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Annual Leave and Sick Leave in South Africa: A Guide for Overseas Employers

When employing abroad HR departments need to know the host country laws about sick leave and annual holiday leave, to make sure that statutory minimums are being met.  So, if leave is being included in the employment contract, the number of days must meet local minimums even if those are more than at home.

We had a client that was onboarding an employee in South Africa and needed clarification on leave amounts required in that country.  Here is how we advised them:

Sick Leave in South Africa

The South African Department of Labour sets the number of sick leave days, and they use an unusual formula as follows:

  • Sick leave totals the number of days an employee would work in a 6-week period (30 days), and that is the total amount available to use over three years.
  • The full amount is only available after 6 months of employment, and prior to that the employee only accrues one day of sick leave for every 26 days worked.
  • Any sick days taken during the first 6 months would be deducted from the 30-day/3 year total.

Our client wanted to only give 15 days of sick leave to the employee based on his home contract, but that would not be enough to meet the minimums after six months, so we advised them on the South African rules to be compliant.

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Holiday Leave in South Africa

Holiday leave in South Africa is accrued at the minimum rate of 1.25 days per month of employment, which equals 15 days per year.  Those days are not offered upfront and can only be taken as they accrue, so the employee starts at zero and accumulates leave time during the year.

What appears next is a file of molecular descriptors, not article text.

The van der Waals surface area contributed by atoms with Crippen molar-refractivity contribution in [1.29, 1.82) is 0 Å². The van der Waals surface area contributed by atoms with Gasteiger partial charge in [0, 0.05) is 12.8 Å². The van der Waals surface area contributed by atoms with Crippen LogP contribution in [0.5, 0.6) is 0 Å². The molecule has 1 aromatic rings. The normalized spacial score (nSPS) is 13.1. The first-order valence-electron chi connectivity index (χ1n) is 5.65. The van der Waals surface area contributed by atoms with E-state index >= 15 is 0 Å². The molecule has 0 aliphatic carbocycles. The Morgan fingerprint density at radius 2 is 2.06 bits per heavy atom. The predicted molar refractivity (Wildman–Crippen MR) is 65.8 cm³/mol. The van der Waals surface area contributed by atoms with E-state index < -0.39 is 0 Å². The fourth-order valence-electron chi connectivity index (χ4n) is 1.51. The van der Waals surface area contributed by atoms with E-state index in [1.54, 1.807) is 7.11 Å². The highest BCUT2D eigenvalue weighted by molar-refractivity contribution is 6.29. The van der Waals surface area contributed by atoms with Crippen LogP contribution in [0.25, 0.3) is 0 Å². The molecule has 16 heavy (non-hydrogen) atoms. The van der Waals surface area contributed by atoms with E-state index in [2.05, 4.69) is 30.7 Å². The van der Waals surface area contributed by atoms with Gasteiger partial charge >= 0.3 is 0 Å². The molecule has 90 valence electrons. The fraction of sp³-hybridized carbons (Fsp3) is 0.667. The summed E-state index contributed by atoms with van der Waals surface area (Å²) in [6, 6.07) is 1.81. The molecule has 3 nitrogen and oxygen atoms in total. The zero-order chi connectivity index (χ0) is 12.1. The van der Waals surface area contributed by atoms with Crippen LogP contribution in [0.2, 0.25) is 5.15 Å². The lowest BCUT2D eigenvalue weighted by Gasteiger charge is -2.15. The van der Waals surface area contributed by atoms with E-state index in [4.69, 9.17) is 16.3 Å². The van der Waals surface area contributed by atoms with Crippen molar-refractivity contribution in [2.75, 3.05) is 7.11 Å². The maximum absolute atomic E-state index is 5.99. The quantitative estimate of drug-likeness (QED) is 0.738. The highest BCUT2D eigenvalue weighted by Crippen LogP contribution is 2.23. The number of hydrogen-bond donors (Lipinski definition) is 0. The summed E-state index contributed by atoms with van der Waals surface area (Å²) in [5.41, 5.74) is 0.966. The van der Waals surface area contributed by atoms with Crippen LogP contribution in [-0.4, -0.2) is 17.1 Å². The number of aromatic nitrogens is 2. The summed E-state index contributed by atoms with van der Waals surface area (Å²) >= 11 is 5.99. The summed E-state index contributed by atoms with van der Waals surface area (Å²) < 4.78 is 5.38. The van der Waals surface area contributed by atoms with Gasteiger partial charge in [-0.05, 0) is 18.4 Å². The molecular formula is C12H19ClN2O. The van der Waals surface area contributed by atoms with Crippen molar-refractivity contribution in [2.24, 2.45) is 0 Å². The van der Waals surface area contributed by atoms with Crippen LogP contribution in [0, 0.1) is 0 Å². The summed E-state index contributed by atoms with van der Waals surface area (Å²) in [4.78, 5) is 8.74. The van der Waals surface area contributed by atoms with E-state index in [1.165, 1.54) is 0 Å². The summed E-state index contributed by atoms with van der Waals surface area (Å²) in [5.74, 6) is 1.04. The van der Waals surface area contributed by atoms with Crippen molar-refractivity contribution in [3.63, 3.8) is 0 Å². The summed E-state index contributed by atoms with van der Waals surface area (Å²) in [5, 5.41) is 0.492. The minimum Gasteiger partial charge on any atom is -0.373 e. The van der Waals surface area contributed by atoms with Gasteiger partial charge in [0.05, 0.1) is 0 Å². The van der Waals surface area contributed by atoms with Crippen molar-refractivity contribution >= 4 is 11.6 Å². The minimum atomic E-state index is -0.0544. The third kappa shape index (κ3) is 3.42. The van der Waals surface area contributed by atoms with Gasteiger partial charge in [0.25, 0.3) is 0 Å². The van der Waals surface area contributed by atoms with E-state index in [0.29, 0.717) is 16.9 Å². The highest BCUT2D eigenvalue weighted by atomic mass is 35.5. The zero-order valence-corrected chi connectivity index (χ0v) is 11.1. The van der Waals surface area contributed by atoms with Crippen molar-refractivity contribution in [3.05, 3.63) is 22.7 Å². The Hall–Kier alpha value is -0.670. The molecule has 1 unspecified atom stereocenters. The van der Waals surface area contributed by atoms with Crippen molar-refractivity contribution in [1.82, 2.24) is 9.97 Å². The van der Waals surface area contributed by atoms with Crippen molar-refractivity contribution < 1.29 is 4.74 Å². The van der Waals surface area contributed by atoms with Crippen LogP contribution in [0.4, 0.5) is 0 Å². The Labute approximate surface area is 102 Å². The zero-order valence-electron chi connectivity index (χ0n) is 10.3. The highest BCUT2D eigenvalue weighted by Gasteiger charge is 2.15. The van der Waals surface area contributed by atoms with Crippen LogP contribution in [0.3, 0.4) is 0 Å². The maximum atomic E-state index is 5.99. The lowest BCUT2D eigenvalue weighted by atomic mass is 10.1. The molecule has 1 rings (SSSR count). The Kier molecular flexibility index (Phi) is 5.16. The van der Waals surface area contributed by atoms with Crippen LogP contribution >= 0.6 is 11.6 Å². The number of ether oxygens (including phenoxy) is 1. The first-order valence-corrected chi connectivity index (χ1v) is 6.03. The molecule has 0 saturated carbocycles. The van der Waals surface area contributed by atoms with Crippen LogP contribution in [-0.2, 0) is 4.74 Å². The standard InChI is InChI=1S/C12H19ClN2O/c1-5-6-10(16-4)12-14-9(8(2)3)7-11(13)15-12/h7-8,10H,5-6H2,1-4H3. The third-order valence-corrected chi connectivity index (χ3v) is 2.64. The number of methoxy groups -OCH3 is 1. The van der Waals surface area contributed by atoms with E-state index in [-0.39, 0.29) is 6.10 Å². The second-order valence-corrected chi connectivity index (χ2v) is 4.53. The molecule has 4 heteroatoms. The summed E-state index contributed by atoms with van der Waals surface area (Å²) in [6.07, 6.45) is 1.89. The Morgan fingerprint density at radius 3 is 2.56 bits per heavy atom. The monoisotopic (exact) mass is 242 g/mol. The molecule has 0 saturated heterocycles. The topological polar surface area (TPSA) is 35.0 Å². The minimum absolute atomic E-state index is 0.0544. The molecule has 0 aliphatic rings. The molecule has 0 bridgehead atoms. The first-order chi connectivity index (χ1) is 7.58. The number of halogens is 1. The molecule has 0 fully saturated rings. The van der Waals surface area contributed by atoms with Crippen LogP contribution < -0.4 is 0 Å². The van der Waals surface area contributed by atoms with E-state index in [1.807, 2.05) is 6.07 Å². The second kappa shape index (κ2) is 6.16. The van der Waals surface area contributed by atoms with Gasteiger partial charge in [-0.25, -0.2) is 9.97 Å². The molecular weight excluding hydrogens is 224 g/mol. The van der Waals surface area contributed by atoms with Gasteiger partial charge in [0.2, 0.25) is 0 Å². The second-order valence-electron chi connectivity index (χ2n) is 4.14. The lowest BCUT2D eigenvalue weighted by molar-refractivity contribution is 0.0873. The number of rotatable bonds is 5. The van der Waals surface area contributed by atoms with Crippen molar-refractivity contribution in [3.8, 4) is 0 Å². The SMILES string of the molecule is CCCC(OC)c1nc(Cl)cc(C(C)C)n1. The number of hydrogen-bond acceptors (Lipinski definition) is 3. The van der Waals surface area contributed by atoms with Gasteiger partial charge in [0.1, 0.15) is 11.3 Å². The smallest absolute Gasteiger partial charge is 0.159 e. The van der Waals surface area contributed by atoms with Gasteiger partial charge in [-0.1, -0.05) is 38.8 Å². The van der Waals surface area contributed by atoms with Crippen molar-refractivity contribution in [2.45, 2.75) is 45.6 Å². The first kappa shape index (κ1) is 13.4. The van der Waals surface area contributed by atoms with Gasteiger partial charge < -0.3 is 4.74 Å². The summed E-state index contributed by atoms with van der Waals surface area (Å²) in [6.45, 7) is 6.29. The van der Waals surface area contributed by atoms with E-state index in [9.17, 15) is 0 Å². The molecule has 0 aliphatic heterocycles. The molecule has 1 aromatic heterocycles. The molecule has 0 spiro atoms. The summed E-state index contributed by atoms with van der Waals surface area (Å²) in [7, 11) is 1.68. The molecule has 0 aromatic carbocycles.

Our client wanted to offer their employee 20 days per year, so we advised them that they could do so and use the accrual method rather than offering the leave up front.  This would mean that 1.667 days would accrue during each month of employment.

The client also wanted to know if unused leave was ‘rolled over’ into the following year, or did it have to be taken in the year it was accrued.  There is no statutory rule on this, so we advised them it was their choice, as long as the employee was given an opportunity to use the leave. 

We suggested they could use a ‘truncation rule’ for unused leave, which would mean the employee has up to six months to use it after their employment anniversary.  After that, they would lose it permanently.

The Shield GEO Solution

We supports our clients’ international assignments, from onboarding, obtaining work visas, setting up payroll and complying with employment statutes.  Our local in-country experts are involved at every stage, and the employer of record in the host country will ensure a seamless and compliant deployment of staff abroad.

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Looking for a better way to employ someone in a new country? Get in touch.

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